This week, I’d like to address one of these – the Articulation Index (AI) – which was developed at Bell Labs in 1921 by one Harvey Fletcher during his efforts to quantify speech comprehension over telephone lines. During the 1950s, those involved in the speech privacy sciences adopted Harvey’s invention as a measure of exactly the opposite: how much one couldn't understand.
The Articulation Index is calculated based on measurements of how loud a conversation is relative to the background sound levels in a space. As I mentioned in an earlier blog, this is known as the signal-to-noise ratio. For the AI, the signal-to-noise is measured in each of twenty narrow frequency ranges (from 200 to 5,000 Hz). Each of these is then weighted according to the degree to which each frequency contributes to comprehension of speech. The total is added to arrive at the Articulation Index, which is expressed as a numeric rating ranging from 0 (no comprehension) to 1 (perfect comprehension).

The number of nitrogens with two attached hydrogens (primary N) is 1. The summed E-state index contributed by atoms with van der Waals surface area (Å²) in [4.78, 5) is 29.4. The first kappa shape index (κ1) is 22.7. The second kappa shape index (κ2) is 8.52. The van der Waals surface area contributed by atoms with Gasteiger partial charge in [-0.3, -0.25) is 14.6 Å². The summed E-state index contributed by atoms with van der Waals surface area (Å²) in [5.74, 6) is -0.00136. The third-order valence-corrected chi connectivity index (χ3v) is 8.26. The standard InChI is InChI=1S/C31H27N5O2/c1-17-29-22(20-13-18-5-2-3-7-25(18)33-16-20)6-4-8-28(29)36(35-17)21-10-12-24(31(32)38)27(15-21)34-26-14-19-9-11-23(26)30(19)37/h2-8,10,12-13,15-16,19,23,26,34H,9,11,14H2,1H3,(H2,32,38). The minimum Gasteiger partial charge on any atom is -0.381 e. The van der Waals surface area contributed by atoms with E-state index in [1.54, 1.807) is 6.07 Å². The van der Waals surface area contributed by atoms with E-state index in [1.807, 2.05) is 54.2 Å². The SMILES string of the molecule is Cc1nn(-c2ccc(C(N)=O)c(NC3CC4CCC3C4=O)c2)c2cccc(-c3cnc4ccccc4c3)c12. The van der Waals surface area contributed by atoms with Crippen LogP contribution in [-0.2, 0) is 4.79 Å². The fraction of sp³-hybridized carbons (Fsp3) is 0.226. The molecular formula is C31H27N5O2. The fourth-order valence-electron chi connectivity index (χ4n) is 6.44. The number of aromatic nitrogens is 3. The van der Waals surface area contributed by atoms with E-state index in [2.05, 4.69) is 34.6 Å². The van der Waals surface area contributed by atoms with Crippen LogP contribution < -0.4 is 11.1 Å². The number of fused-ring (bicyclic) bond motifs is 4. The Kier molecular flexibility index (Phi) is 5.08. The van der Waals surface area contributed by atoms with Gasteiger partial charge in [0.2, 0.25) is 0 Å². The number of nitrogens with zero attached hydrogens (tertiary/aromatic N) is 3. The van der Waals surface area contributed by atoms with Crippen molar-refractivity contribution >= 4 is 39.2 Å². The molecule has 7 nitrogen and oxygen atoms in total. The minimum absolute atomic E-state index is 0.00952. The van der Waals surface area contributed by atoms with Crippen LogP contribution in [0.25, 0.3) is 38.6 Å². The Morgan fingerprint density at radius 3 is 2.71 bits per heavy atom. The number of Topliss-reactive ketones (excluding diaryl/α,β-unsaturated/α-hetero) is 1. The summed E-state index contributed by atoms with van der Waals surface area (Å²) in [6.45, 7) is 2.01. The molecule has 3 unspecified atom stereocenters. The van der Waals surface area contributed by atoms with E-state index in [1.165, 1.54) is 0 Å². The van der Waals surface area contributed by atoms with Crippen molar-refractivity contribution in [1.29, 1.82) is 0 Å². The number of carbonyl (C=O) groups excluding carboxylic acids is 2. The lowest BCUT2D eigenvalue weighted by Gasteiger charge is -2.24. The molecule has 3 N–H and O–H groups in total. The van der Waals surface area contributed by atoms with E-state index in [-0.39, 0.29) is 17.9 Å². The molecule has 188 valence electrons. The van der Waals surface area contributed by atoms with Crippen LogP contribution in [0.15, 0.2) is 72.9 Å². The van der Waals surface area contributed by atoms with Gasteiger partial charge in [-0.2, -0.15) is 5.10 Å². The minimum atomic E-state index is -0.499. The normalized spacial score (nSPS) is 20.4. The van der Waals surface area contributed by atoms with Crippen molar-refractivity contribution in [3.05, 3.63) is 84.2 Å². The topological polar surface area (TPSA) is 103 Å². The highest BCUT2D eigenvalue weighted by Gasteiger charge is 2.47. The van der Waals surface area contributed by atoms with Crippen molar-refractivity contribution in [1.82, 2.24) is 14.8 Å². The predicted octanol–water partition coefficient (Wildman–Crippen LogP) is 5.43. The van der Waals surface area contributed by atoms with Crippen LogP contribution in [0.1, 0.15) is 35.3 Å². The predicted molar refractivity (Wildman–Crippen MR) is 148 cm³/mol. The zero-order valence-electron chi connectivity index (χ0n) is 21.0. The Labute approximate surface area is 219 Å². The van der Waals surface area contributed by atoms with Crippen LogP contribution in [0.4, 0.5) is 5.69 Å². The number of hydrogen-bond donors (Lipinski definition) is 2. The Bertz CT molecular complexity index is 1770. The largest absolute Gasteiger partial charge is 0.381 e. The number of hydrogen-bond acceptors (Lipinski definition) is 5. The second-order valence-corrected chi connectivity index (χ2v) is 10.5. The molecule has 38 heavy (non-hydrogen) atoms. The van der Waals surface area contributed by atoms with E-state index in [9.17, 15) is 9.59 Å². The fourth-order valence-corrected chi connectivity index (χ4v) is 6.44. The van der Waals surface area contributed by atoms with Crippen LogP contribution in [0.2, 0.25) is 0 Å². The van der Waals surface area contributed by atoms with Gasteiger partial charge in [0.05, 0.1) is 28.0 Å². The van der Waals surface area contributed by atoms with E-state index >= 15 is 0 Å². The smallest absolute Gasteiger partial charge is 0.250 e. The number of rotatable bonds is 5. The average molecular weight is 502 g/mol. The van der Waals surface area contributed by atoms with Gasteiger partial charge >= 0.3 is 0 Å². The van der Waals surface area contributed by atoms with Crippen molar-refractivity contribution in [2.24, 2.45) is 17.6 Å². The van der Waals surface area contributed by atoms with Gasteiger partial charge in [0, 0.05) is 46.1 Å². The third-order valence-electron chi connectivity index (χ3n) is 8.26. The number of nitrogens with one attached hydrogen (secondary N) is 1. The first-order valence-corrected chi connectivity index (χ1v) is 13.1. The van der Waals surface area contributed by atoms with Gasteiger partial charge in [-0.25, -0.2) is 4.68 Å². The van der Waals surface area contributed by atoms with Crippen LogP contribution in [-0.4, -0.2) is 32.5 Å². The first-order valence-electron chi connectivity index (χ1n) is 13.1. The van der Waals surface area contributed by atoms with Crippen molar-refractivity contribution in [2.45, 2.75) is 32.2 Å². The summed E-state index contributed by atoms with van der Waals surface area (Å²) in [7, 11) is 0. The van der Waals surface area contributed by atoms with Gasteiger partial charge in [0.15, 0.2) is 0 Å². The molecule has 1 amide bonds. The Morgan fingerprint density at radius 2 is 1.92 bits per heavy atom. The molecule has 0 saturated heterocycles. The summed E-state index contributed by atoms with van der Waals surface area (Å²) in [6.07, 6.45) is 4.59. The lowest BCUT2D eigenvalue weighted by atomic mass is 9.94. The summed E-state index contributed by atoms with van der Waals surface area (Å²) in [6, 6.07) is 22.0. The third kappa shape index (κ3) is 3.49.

Curiously, while the Articulation Index was developed to assess speech intelligibility, it doesn’t directly tell you how much a person will understand. Further experiments had to be conducted in order to connect actual levels of comprehension with specific AI levels.
Because the AI ranges from 0 to 1, you might assume that an AI of 0.5 yields 50% comprehension. In fact, a person can understand more than 95% of sentences in this case. Meaningful levels of privacy are only achieved once you get down to AI ratings of less than 0.2.
In order to make things clearer, the Articulation Index range has been divided into subjective speech privacy ranges, which also highlight the need for low AI levels. From 1.0 down to 0.3, you actually have no privacy at all, with comprehension above 80%. From 0.3 to 0.2, you have ‘Marginal’ privacy, with comprehension between 50 and 80%. Such a rating represents only a slight reduction in intelligibility. Conversations are still clear and distracting. From 0.2 to 0.05, you have ‘Normal’ privacy, with 10 to 50% comprehension. Speech is less intelligible and less distracting. Finally, from 0.05 to 0, you have ‘Confidential’ levels of privacy, where less than 10% of a conversation is understood.
While other methods for quantifying speech intelligibility have been developed over the years, the Articulation Index remains in wide use. Next week, I’ll discuss (okay...criticize) a more recent metric: the Privacy Index.